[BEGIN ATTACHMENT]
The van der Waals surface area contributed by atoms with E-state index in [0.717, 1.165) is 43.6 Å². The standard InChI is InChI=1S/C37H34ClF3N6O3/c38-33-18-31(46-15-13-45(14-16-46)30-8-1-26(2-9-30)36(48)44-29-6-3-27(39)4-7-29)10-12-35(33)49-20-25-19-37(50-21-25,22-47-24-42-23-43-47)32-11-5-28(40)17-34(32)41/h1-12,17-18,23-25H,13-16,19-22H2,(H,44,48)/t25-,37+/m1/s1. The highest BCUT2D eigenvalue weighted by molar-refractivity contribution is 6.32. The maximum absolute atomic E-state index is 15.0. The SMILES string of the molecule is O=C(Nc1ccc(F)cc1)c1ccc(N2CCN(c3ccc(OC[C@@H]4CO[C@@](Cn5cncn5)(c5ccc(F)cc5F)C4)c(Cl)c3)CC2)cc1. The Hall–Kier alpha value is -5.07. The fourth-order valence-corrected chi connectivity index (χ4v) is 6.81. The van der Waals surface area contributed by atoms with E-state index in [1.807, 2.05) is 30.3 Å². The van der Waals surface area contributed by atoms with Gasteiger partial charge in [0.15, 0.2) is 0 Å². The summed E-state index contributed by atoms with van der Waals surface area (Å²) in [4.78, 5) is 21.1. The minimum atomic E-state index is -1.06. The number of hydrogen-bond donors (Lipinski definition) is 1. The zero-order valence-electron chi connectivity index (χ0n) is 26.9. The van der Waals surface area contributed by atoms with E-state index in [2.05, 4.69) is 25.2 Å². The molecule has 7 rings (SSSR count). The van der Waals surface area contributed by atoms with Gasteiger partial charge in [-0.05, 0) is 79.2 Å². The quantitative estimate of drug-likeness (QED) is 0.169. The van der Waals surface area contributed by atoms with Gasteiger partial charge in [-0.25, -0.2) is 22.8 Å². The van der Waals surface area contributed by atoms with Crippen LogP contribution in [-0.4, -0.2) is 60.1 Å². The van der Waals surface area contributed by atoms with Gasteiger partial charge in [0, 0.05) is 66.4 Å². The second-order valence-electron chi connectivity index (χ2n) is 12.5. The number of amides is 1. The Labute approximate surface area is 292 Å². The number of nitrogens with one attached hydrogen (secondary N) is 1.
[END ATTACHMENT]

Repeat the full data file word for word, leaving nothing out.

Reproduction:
The van der Waals surface area contributed by atoms with E-state index in [0.717, 1.165) is 43.6 Å². The standard InChI is InChI=1S/C37H34ClF3N6O3/c38-33-18-31(46-15-13-45(14-16-46)30-8-1-26(2-9-30)36(48)44-29-6-3-27(39)4-7-29)10-12-35(33)49-20-25-19-37(50-21-25,22-47-24-42-23-43-47)32-11-5-28(40)17-34(32)41/h1-12,17-18,23-25H,13-16,19-22H2,(H,44,48)/t25-,37+/m1/s1. The highest BCUT2D eigenvalue weighted by molar-refractivity contribution is 6.32. The maximum absolute atomic E-state index is 15.0. The SMILES string of the molecule is O=C(Nc1ccc(F)cc1)c1ccc(N2CCN(c3ccc(OC[C@@H]4CO[C@@](Cn5cncn5)(c5ccc(F)cc5F)C4)c(Cl)c3)CC2)cc1. The Hall–Kier alpha value is -5.07. The fourth-order valence-corrected chi connectivity index (χ4v) is 6.81. The van der Waals surface area contributed by atoms with E-state index in [1.807, 2.05) is 30.3 Å². The van der Waals surface area contributed by atoms with Gasteiger partial charge in [0.15, 0.2) is 0 Å². The summed E-state index contributed by atoms with van der Waals surface area (Å²) in [4.78, 5) is 21.1. The minimum atomic E-state index is -1.06. The number of hydrogen-bond donors (Lipinski definition) is 1. The zero-order valence-electron chi connectivity index (χ0n) is 26.9. The van der Waals surface area contributed by atoms with E-state index in [2.05, 4.69) is 25.2 Å². The molecule has 7 rings (SSSR count). The van der Waals surface area contributed by atoms with Gasteiger partial charge in [-0.05, 0) is 79.2 Å². The quantitative estimate of drug-likeness (QED) is 0.169. The van der Waals surface area contributed by atoms with Gasteiger partial charge in [-0.25, -0.2) is 22.8 Å². The van der Waals surface area contributed by atoms with Crippen LogP contribution in [-0.4, -0.2) is 60.1 Å². The van der Waals surface area contributed by atoms with Gasteiger partial charge in [0, 0.05) is 66.4 Å². The second-order valence-electron chi connectivity index (χ2n) is 12.5. The number of amides is 1. The Labute approximate surface area is 292 Å². The number of nitrogens with one attached hydrogen (secondary N) is 1.